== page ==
Publication Date

October 1, 1992

Perspectives Section


AHA Topic

Teaching & Learning



There can be little doubt that religion has been a significant influence in human history. Because the history of religion and the impact of religious issues on freedom, rights, and responsibilities have, over time, helped to shape the modern world and its institutions, the academic study of religion is essential to a complete education. The legitimacy and relevance of religion and religious history as matters of academic inquiry may be confirmed by a brief glance at the programs for recent professional conventions and the columns of our most respected scholarly journals, including the regularly published book reviews. In short, the historical profession has included the history of religion in that body of knowledge that constitutes the basic content material in the discipline.

Despite this scholarly consensus, however, teachers at both secondary and postsecondary levels have been slow to incorporate the expanding knowledge base into the history curriculum. It is true that instructors have always made hard choices with regard to the inclusion or exclusion of topical material into the corpus that forms the core of the survey courses. Confronted by competing pressures from community groups, organizations, and interested individuals, however, teachers have tended to exclude much religion and religious history from the basic curriculum, despite the scholarly acknowledgement of its central place in human affairs.

The Marathon County (Wisconsin) History Teaching Alliance, a collaborative composed of university and secondary teachers, regularly examines the recent scholarship in our discipline. We have become acutely aware of the contradiction between our professed agreement on the validity of religious topics as matters of academic inquiry and the paucity of religious issues in the curriculum. In an attempt to account for this “educational lag,” the Marathon County Alliance determined to devote a year’s study to the place of religion in history, as well as to opportunities for the integration of religious topics into the history curriculum. In so doing its members were conscious of the teacher’s responsibility to maintain both balance and intellectual integrity.

As many national studies, such as A Nation at Risk and American Memory, have argued, American students appear to lack depth of knowledge of the Western cultural and historical tradition. Central to that heritage is the role of religion, religious concepts, and ethical issues in the sweep of human development. Increasingly, the place of religion, religious convictions, and religious history in the curriculum has become a much debated topic. Since 1962, conservative religious groups have denounced the removal of prayer from the public schools. A growing concern for critics across the political spectrum has been an absence of religious issues from classroom instruction. Conversely, other pressure groups have urged the preservation of strictly nonsectarian education. Given the heightened interest, the subject of religious history seemed a natural choice for the Alliance’s attention.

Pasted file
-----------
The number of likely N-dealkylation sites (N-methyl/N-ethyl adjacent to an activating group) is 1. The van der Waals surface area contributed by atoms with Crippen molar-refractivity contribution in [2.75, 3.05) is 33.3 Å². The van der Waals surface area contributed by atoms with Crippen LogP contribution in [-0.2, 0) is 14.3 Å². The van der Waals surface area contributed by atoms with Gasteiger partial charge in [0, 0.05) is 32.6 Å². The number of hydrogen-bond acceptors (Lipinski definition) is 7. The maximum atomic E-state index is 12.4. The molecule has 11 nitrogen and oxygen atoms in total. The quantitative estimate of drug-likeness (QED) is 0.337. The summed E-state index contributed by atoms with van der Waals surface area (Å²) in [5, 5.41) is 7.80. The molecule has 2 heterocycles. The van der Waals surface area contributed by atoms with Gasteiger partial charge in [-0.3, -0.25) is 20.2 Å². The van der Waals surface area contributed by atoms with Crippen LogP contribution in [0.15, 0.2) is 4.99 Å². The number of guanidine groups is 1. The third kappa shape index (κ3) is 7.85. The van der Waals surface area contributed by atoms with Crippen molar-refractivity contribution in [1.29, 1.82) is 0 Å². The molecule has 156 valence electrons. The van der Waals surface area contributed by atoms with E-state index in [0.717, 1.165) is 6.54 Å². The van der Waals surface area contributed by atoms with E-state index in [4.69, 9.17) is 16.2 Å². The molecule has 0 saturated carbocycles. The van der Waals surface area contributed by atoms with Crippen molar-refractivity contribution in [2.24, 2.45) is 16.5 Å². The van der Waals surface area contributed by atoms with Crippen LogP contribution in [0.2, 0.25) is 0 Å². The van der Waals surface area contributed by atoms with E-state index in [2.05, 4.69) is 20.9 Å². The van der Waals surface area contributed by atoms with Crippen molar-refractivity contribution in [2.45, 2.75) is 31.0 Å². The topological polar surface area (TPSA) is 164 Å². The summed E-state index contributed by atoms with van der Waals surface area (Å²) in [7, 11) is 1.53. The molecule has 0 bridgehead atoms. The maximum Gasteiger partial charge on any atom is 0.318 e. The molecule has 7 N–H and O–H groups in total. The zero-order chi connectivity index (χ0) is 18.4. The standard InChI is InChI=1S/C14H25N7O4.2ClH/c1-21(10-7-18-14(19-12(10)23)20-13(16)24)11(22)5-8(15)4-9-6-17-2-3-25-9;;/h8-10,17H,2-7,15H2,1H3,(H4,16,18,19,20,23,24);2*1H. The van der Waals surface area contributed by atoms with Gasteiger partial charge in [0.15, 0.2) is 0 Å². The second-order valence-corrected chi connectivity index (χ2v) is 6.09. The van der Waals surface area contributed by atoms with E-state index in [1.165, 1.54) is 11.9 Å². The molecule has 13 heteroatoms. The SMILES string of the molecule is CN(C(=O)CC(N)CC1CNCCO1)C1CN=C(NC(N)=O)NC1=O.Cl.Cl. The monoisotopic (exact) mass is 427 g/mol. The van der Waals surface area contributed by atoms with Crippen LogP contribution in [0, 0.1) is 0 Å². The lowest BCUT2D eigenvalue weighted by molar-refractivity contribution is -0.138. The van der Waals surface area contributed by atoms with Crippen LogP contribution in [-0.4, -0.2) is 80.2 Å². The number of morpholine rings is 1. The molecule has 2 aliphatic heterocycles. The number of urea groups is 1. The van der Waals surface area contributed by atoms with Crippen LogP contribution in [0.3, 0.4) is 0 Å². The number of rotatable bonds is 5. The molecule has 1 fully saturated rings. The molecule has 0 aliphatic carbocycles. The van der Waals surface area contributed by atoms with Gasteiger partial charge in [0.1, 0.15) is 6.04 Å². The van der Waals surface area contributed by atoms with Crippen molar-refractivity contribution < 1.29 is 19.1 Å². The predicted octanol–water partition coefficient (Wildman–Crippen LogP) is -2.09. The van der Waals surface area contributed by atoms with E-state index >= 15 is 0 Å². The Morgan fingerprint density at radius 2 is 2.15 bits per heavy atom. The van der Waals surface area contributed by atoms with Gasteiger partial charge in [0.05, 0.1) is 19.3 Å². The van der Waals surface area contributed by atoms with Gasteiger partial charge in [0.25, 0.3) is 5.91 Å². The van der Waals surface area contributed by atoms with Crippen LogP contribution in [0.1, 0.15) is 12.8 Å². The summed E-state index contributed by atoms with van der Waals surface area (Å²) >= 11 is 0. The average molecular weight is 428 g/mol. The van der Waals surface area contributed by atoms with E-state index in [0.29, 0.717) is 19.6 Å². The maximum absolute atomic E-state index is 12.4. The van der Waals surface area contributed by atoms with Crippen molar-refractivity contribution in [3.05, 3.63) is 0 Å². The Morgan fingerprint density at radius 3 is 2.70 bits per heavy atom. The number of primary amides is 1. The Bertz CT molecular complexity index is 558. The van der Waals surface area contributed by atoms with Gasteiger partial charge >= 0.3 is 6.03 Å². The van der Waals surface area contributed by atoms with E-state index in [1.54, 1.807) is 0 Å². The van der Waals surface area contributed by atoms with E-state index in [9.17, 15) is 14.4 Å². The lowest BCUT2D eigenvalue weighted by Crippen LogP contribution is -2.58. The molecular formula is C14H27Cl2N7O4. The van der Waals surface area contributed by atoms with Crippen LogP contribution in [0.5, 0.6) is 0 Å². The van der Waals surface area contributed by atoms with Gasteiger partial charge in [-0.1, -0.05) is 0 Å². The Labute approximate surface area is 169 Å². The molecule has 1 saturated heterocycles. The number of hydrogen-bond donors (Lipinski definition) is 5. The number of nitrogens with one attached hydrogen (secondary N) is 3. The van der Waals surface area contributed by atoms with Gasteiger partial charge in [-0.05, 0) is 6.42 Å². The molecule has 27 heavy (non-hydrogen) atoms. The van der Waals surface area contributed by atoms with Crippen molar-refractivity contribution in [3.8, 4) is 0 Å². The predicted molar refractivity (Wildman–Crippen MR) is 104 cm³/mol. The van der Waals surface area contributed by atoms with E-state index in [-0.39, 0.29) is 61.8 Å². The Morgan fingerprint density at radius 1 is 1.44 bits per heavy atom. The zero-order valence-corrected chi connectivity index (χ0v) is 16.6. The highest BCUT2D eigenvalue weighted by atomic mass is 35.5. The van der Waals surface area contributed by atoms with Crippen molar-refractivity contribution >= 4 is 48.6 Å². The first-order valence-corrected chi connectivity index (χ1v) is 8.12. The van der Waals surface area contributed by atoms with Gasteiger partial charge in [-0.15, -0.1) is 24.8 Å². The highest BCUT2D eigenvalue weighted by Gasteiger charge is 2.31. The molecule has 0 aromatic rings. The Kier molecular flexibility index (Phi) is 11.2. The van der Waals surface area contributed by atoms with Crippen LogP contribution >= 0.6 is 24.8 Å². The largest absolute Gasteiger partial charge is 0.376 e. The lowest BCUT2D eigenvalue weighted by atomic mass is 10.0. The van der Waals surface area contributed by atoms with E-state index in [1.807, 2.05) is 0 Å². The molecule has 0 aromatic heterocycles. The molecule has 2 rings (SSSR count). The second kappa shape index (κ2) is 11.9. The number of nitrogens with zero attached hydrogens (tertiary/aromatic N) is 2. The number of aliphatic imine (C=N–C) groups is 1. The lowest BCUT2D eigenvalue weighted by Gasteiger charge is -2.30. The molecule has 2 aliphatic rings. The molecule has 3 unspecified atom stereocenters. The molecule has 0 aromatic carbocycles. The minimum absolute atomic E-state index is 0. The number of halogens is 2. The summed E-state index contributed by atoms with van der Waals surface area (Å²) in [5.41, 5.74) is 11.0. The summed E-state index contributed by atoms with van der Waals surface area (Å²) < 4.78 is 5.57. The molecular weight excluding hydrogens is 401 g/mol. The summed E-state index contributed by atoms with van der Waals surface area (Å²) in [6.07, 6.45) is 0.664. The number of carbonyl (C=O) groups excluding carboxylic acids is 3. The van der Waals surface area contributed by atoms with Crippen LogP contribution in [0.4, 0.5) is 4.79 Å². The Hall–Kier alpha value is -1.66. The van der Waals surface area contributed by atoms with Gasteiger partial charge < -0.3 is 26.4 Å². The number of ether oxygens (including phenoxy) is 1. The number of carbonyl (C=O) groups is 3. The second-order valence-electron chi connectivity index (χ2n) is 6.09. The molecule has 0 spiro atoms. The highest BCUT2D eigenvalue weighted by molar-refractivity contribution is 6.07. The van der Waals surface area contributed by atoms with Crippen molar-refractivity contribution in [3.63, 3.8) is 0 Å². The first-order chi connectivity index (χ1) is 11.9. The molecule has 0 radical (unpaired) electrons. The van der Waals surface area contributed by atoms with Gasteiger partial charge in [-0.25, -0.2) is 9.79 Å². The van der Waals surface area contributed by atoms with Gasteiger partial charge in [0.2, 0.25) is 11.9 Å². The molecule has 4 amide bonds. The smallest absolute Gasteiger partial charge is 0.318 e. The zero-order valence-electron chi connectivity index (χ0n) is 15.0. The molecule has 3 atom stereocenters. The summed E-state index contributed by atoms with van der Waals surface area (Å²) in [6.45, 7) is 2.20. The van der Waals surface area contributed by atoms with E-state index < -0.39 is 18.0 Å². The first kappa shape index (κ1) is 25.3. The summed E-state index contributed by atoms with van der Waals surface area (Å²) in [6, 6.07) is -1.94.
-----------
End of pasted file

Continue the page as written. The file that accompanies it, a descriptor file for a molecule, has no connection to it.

Not surprisingly, secondary school, community college, and university teachers have not always had time to develop their knowledge of religion as a factor in historical development. Feedback from Alliance participants revealed a significant interest in a topic of acknowledged importance, but a recognition that they were not acquainted with the relevant literature. Consistent with the Alliance’s guiding principle, we proceeded to develop a reading list and a year-long program of study designed to fill this void.

A quick review of the indexes in numerous United States history textbooks guided us in our efforts. For example, entries under the topic of religion are far more frequent for pre-Civil War history than for the postwar period, while entries for the twentieth century are almost nonexistent. Even in cases where teachers and students have access to a variety of texts, the availability of written material on the history of religion in the United States, especially for the past one hundred years, is very limited.

Furthermore, it is clear that religious topics are covered more frequently in the first semester than in the second semester of the United States survey course. For example, students are more likely to encounter Puritan theology than the religious component of the African-American civil rights movement. Similarly, religious arguments regarding slavery are frequently taught, whereas religion in the antiwar struggles of the Vietnam War era are often ignored. And while the Great Awakening is a fixture in the curriculum, it is the rare course that deals with the conservative religious revival of recent times. Although the Scopes case is often dealt with in the typical survey, discussion of religious topics usually disappears from subsequent coursework dealing with twentieth-century history.

Another weakness in current practice is the characteristic of limiting the study of religion to Eurocentric developments. A recurrent theme in the first semester is the origin and growth of indigenous churches such as the Latter Day Saints and Seventh Day Adventists. These developments contributed to the increasing cultural diversity in the United States but are, in fact, religious developments related to traditions brought from Europe. Continuing in the second semester of the survey course, students frequently learn about the growing diversity of religion in America resulting from the arrival of teeming masses from Eastern Europe, but little or nothing is learned about religions from elsewhere in the world. Like the textbooks, the survey course limits study of religion to things long ago and to the Judeo-Christian tradition.